Adult stem cells in the hippocampus, the area of the brain most connected to learning and memory, continue to divide and produce new cells over a lifetime. The UAB team showed that exposing rats to nicotine during pregnancy leads to a decrease in the number of new cells in the hippocampus.
"Failure to correctly incorporate newborn cells into the circuitry of the hippocampus — and the resulting disruption of neural pathways essential to learning — could account for some of the behavioral problems observed later in the lives of children of mothers who smoke during pregnancy," said Robin Lester, Ph.D., associate professor in the Department of Neurobiology and primary investigator. "These problems could include various cognitive deficits, learning difficulties, ADHD and an increased predisposition to drugs of abuse."
The World Health Organization reports that approximately 20 percent of women continue to smoke during pregnancy. Lester says the findings indicate that the insult resulting from gestational nicotine exposure may be one cause for learning disabilities in children and could provide a brain-circuitry mechanism accounting for these behavioral problems.
"Nicotine, along with other addictive drugs such as cocaine and morphine, have been shown to have similar effects on newborn cells when given to older animals, but our new results with nicotine suggest that these effects are more dramatic in newborns and may indicate increased risk and/or susceptibility for damage to the learning processes during pregnancy," said Shay Hyman, a doctoral student in Lester's laboratory. "These studies should provide further reasons and/or warnings to expectant mothers that they should seek help in refraining from smoking during pregnancy."
Lester says that that it will be essential to repeat these findings under conditions that more accurately resemble human smoking behavior. This can be done by allowing rats to press a lever in order to deliver nicotine when they want, thereby effectively giving them free will to "smoke" rather than continuously exposing them to the drug.
This research was supported by a United States Public Service Grant and the Evelyn F. McKnight Brain Institute.
Known for its innovative and interdisciplinary approach to education at both the graduate and undergraduate levels, the University of Alabama at Birmingham (UAB) is the state of Alabama's largest employer and an internationally renowned research university and academic health center; its professional schools and specialty patient-care programs are consistently ranked among the nation's top 50. Find more information at www.uab.edu and www.uabmedicine.org.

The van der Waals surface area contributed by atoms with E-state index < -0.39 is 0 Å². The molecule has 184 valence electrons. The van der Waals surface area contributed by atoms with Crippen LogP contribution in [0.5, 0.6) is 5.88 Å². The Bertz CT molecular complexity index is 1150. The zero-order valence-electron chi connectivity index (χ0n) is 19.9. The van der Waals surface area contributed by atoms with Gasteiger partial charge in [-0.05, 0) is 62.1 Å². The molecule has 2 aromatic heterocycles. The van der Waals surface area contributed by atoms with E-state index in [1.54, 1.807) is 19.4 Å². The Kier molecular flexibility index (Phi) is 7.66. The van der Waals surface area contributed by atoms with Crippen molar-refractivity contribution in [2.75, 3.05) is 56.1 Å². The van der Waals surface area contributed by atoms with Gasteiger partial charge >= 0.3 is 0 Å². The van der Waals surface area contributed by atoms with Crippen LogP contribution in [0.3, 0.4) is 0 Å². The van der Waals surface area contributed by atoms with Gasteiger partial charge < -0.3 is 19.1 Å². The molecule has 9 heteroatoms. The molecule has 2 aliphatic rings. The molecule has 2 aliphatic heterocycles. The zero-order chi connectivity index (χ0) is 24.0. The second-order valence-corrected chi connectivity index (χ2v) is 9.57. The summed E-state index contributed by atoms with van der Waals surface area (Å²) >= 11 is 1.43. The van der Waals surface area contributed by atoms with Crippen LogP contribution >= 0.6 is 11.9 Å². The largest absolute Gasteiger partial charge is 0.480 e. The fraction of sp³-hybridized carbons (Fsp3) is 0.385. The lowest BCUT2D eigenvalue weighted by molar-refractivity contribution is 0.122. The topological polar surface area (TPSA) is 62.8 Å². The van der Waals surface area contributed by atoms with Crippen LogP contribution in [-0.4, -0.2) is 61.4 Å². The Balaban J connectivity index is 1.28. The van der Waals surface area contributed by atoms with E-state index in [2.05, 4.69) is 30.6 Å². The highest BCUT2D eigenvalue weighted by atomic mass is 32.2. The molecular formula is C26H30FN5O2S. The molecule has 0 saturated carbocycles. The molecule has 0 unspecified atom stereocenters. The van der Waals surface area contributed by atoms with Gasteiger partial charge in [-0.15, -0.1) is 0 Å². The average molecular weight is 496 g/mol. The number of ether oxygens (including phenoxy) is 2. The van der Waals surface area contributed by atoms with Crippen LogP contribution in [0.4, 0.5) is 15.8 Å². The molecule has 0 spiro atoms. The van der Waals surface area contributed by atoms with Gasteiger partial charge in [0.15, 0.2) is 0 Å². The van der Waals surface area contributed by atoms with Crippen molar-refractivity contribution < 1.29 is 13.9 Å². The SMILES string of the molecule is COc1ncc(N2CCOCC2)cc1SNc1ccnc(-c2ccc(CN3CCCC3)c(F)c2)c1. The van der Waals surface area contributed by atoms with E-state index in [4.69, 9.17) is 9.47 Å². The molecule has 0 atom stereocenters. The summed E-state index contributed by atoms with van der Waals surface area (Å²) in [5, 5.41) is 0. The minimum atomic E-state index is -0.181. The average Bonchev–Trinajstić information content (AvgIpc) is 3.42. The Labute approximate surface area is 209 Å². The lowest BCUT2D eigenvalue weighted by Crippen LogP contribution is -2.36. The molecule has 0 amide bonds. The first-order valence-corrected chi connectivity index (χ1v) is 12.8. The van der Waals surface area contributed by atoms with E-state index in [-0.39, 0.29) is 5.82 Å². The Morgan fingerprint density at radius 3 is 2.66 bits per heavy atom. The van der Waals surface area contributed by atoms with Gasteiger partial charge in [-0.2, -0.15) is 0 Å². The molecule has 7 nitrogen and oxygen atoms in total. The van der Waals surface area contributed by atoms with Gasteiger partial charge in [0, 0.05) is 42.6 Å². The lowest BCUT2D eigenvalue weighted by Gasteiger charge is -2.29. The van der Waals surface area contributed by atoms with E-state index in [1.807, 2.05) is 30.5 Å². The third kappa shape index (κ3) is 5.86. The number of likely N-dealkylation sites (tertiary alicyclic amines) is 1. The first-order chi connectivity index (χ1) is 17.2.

EDITOR'S NOTE: The University of Alabama at Birmingham (UAB) is a separate, independent institution from the University of Alabama, which is located in Tuscaloosa. Please use University of Alabama at Birmingham on first reference and UAB on second reference.VIDEO: www.youtube.com/uabnews
Bob Shepard | EurekAlert!
MicroRNA helps cancer evade immune system
19.09.2017 | Salk Institute
Ruby: Jacobs University scientists are collaborating in the development of a new type of chocolate
18.09.2017 | Jacobs University Bremen gGmbH
Using ultrafast flashes of laser and x-ray radiation, scientists at the Max Planck Institute of Quantum Optics (Garching, Germany) took snapshots of the briefest electron motion inside a solid material to date. The electron motion lasted only 750 billionths of the billionth of a second before it fainted, setting a new record of human capability to capture ultrafast processes inside solids!
When x-rays shine onto solid materials or large molecules, an electron is pushed away from its original place near the nucleus of the atom, leaving a hole...
For the first time, physicists have successfully imaged spiral magnetic ordering in a multiferroic material. These materials are considered highly promising candidates for future data storage media. The researchers were able to prove their findings using unique quantum sensors that were developed at Basel University and that can analyze electromagnetic fields on the nanometer scale. The results – obtained by scientists from the University of Basel’s Department of Physics, the Swiss Nanoscience Institute, the University of Montpellier and several laboratories from University Paris-Saclay – were recently published in the journal Nature.
Multiferroics are materials that simultaneously react to electric and magnetic fields. These two properties are rarely found together, and their combined...
MBM ScienceBridge GmbH successfully negotiated a license agreement between University Medical Center Göttingen (UMG) and the biotech company Tissue Systems Holding GmbH about commercial use of a multi-well tissue plate for automated and reliable tissue engineering & drug testing.
MBM ScienceBridge GmbH successfully negotiated a license agreement between University Medical Center Göttingen (UMG) and the biotech company Tissue Systems...
Pathogenic bacteria are becoming resistant to common antibiotics to an ever increasing degree. One of the most difficult germs is Pseudomonas aeruginosa, a...
Scientists from the MPI for Chemical Energy Conversion report in the first issue of the new journal JOULE.
Cell Press has just released the first issue of Joule, a new journal dedicated to sustainable energy research. In this issue James Birrell, Olaf Rüdiger,...
19.09.2017 | Event News
12.09.2017 | Event News
06.09.2017 | Event News
19.09.2017 | Event News
19.09.2017 | Physics and Astronomy
19.09.2017 | Power and Electrical Engineering